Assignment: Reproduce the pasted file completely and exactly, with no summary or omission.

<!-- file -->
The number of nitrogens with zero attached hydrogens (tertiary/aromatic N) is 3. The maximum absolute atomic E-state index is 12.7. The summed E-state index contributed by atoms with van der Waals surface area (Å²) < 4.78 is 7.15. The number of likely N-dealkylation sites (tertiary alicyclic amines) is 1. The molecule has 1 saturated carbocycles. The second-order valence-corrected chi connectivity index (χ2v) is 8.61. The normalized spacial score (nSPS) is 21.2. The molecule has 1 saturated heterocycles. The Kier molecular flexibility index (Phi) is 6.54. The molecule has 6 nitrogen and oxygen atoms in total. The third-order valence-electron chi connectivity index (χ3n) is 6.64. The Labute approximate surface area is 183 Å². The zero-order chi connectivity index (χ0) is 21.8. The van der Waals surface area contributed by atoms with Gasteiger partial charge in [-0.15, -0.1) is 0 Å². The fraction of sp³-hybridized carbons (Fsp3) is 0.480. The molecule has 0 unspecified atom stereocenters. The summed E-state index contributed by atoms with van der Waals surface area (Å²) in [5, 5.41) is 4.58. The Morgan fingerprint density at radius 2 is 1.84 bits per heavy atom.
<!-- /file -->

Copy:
The number of nitrogens with zero attached hydrogens (tertiary/aromatic N) is 3. The maximum absolute atomic E-state index is 12.7. The summed E-state index contributed by atoms with van der Waals surface area (Å²) < 4.78 is 7.15. The number of likely N-dealkylation sites (tertiary alicyclic amines) is 1. The molecule has 1 saturated carbocycles. The second-order valence-corrected chi connectivity index (χ2v) is 8.61. The normalized spacial score (nSPS) is 21.2. The molecule has 1 saturated heterocycles. The Kier molecular flexibility index (Phi) is 6.54. The molecule has 6 nitrogen and oxygen atoms in total. The third-order valence-electron chi connectivity index (χ3n) is 6.64. The Labute approximate surface area is 183 Å². The zero-order chi connectivity index (χ0) is 21.8. The van der Waals surface area contributed by atoms with Gasteiger partial charge in [-0.15, -0.1) is 0 Å². The fraction of sp³-hybridized carbons (Fsp3) is 0.480. The molecule has 0 unspecified atom stereocenters. The summed E-state index contributed by atoms with van der Waals surface area (Å²) in [5, 5.41) is 4.58. The Morgan fingerprint density at radius 2 is 1.84 bits per heavy atom.